AN SNP MP has sparked an online row after tweeting a Covid graphic with “combative, aggressive” messaging, according to a Conservative MSP.

Stephen Kerr, Scottish Tory MSP for Central Scotland, claims the post shows the SNP are “determined to make English people feel uncomfortable” north of the border.

His comments came as the nationalist’s Douglas Chapman MP posted an image with the caption “Thank you for your co-operation #LoveU”.

The image read: “No mask, No Scotland.

“If you’re visiting us this summer, wear a mask. Scotland isn’t England. Our laws are different”.


READ MORE: Sturgeon says ministers will 'reflect' on use of graphics after Swinney row

The graphic contains the website address of the Scottish Government at the bottom, however a spokeswoman has confirmed this is not an official government graphic and has instead been mocked up online.

The original version was created by Twitter user Owen Williams, with his graphic stating “Wales isn’t England”. It too sparked division online.

In England, the legal requirement to wear a face covering in enclosed public spaces has ended. But UK Government guidance says it "expects and recommends" the continued wearing of masks in crowded areas such as public transport.

In Scotland, however, masks must still be worn on public transport and in shops, as well as in pubs and restaurants when not seated. 

Nicola Sturgeon has said rules on face coverings will, "in all likelihood", remain in place for some time.

This is not the first row to emerge this week following the use of graphics on social media – with Deputy First Minister John Swinney previously being accused of posting unverified information online.


READ MORE: John Swinney criticised for 'misleading' and 'reckless' mask wearing risk tweet

Criticising the most recent post, Mr Kerr said: “I understand the importance of spreading the message about COVID restrictions in Scotland- but surely we can do that without combative, aggressive messages like ‘Scotland isn't England’.

“The SNP seem determined to make English people feel uncomfortable in Scotland.”

The SNP MP replied: “Stephen, I don’t think asking for a bit of co-operation and consideration is too much to ask?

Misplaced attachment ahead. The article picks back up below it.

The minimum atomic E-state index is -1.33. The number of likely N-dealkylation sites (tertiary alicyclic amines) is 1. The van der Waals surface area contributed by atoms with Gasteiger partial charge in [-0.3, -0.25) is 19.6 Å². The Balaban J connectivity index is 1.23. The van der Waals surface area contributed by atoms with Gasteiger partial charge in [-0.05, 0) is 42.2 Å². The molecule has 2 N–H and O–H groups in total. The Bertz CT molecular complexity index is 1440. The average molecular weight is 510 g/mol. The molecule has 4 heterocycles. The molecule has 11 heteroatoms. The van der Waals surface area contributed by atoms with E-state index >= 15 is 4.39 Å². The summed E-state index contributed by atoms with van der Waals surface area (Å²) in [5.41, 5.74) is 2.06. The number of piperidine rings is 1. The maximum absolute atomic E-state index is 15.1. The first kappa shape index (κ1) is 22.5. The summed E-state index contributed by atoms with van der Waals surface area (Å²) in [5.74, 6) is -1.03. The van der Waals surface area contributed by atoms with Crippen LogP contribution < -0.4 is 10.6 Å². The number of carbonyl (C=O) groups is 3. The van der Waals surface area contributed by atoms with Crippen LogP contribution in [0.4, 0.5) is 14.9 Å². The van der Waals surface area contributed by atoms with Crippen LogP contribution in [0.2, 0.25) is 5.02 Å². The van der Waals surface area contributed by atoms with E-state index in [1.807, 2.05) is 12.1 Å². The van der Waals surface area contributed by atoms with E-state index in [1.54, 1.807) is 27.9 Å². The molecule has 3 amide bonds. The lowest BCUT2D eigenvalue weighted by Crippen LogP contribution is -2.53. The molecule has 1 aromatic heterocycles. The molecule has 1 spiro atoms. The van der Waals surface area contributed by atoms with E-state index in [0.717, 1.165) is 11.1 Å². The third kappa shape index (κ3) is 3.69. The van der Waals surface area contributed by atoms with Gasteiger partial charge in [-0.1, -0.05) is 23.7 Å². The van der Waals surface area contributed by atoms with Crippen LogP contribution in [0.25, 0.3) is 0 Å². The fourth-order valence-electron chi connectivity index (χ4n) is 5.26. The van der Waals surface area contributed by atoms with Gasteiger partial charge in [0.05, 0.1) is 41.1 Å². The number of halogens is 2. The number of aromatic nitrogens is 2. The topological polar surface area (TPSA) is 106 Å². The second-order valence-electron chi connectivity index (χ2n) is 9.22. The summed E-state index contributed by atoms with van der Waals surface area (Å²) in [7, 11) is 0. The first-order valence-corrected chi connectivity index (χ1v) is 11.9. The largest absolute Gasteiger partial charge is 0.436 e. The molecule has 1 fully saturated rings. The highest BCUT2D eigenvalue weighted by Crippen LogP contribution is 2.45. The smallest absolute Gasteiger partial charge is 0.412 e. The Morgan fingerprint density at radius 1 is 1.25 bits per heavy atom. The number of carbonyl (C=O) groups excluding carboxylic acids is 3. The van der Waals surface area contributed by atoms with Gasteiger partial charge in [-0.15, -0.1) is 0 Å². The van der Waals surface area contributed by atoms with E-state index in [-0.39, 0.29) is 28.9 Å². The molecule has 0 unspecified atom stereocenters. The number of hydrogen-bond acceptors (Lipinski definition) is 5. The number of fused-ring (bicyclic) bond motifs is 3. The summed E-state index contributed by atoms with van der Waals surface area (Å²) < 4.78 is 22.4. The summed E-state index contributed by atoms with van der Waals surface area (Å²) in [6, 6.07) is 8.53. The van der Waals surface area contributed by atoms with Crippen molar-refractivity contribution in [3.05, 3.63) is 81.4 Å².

“You maybe missed the #LoveU bit too?”

On Tuesday, Nicola Sturgeon said minister would “reflect” on the credibility of graphics being used to illustrate coronavirus information following the John Swinney row.

John Swinney, who is also the Covid Recovery Secretary, tweeted an image with claims about the protection gained by the use of face coverings.

The graphic claimed there is no risk of transmission if two people stand six feet apart and both are wearing a mask.

But the exact figures used in the illustration do not appear to be supported by evidence and the original source of the graphic is not apparent.

The post remains on Mr Swinney’s page, despite calls from Scottish Tory shadow secretary for health, Annie Wells, urging him to delete the “misleading graphic”.

She added: “It wrongly sends a message that there is no risk from Covid in certain circumstances and makes several claims that appear to be unfounded.

“This looks unnecessarily reckless coming from a senior SNP Government minister.”



Ms Sturgeon was asked about its use during a Scottish Government coronavirus briefing.  She said: "The Deputy First Minister tweeted an image yesterday that was intended to illustrate what is absolutely the case – that wearing face masks protects people from transmission of the virus."

She continued: "He was illustrating that point, and I think the more we can illustrate that point, the better.

"What I will say in addition to that is that I think we recognise that in seeking to illustrate that, we should take care to use properly verified graphics, and we'll certainly take that on board in terms of how we tweet that information in future.

"But getting the general point across, he is absolutely right to seek to do, as I seek to do on a general, ongoing basis as well."

Ms Sturgeon later added: "I do recognise the importance of people like me and the Deputy First Minister and ministers sharing verified information. 

"The point we're trying to illustrate – that John was trying to illustrate yesterday – is a really important point to illustrate, and it is the case that face coverings help protect us, and therefore I don't think we should lose sight of that point. 

"But I take the point about the credibility of the graphics that are helping to illustrate that, and I'm sure we will all reflect on that."